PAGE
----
British-American photo model Emily Ratajkowski is getting back at Instagram-ripping artist Richard Prince with her own NFT sale. Ratajkowski will auction an NFT through auction house Christie’s. The artwork show’s a photo of her posing in front of Prince’s artwork, which in itself is an enlarged screen capture of a post from her own Instagram page.
The New York Times reported on Monday that Emily Ratajkowski sees the NFT as an attempt to reclaim herself. The model slash actress has seen many other people profit from her own photos. This NFT allows her to profit directly from a photoshoot that never made her a lot of money in the first place. The original photo was taken during a Sports Illustrated shoot, and made her ‘a couple of grand’.
What’s far more interesting is that Ratajkowski pulls a trick on Richard Prince, that Prince has been taken on others for many years. Prince has been stealing other people’s photos and Instagram posts for years, and selling these for thousands of dollars. His works have resulted in many lawsuits, but these mostly workout in Prince’s favor. Ratajkowski is now, very smartly, returning the favor. Props for that, Emily!
Don’t think that Ratajkowski didn’t do research. She had been investigating NFTs earlier this year after agents approached her looking for an NFT money grab. The American model wanted to make a statement about ownership. She’s been checking out NFT marketplaces like OpenSea, Foundation and SuperRare.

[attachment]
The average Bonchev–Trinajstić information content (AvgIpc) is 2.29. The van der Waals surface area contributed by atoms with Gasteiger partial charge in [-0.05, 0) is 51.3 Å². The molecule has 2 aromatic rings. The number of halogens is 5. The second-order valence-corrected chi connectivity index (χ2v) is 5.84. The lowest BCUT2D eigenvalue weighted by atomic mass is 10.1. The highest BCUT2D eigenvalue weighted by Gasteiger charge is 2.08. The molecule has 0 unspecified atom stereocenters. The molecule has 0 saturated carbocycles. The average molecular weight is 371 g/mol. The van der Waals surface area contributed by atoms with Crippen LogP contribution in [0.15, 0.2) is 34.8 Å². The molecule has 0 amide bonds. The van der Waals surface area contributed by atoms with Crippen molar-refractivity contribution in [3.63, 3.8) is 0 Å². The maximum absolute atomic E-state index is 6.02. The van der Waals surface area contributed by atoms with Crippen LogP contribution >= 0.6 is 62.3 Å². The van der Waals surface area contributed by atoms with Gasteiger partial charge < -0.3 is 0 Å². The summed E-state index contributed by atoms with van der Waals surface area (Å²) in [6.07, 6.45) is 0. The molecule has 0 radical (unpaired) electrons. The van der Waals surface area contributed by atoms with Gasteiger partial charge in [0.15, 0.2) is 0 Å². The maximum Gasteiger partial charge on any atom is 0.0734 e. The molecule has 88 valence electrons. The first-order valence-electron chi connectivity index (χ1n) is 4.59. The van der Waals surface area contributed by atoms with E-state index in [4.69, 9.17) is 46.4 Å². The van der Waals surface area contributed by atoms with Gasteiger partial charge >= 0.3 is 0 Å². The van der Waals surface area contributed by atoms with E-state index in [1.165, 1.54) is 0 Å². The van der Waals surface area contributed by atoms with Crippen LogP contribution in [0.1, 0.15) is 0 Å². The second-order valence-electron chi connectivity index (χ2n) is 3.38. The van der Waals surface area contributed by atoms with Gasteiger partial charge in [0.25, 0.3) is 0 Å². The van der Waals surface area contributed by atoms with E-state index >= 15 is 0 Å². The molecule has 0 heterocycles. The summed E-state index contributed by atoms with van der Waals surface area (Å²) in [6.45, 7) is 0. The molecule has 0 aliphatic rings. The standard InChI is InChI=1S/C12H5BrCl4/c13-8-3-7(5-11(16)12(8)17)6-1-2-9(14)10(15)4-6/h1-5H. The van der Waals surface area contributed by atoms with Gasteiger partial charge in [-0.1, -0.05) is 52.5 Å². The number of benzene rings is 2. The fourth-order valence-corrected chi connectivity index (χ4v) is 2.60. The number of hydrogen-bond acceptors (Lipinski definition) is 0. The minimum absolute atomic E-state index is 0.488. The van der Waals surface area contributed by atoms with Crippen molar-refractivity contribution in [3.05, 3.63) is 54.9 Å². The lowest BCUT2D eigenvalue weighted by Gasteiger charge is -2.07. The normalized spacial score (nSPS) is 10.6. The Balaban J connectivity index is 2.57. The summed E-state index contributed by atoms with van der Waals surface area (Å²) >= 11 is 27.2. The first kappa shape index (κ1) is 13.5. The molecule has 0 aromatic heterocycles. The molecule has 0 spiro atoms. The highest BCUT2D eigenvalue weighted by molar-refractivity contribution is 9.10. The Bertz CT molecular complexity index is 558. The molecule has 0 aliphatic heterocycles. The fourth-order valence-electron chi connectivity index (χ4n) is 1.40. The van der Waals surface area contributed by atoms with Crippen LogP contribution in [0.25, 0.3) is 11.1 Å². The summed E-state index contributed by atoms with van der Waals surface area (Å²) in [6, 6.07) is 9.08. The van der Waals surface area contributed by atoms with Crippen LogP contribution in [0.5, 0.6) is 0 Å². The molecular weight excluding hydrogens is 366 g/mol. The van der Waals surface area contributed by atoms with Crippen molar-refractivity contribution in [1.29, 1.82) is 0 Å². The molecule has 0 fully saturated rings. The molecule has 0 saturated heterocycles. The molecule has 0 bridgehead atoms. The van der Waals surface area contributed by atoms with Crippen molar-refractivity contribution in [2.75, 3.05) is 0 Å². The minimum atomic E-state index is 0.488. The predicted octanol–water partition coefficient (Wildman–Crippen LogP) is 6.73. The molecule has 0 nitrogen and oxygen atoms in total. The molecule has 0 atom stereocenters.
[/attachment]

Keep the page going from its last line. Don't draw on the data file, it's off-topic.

Ratajkowski will sell her NFT, which she named ‘Buying Myself Back: A Model for Redistribution’, through Christie’s in an auction on May 14th. They will only accept bids in USD by registered bidders.
Wait, what is an NFT? And what’s NFT art?
Digital art has been around for decades. However, without the existence of blockchain technology it was impossible to verify authenticity and rarity. Now digital art is connected to a token on the blockchain, a non-fungible token or NFT. That way buyers can see how many copies of a certain artwork there are, and whether the product is original. Digital art on the blockchain used to be referred to as crypto art, but NFT art as a name has become increasingly popular.
The concept of seeing a digital image as art, is one thing. However, for many people it will be a challenge to consider digital images valuable. Consider this: The Mona Lisa is worth many millions of dollars. If I would paint the Mona Lisa in an exact copy, it would be worth only 50 dollars. Because we all know where the original version is. Being able to verify the authenticity and rarity of a piece of art is crucial. This applies to NFT art on the blockchain as well.
Some people don’t care about the Mona Lisa. It’s just a painting. They are happy to download an image from Google Images, print it on canvas and hang it in their living room. Others want the real deal. The same rules go up for digital art. Many people will be happy having a digital image they like, screenshotted on their phone. Others will value having an original artwork, minted by the actual creator, verifiable through blockchain technology.
Read more to understand non-fungible tokens even better!
Robert Hoogendoorn is a gamer and blockchain enthusiast. He got in touch with crypto in 2014, but the fire really lit in 2017. Professionally he’s a content optimization expert and worked for press agencies and video production companies, always with a focus on the video games & tech industry. He’s a content manager and creator at heart, started the Play to Earn Online Magazine in early 2020.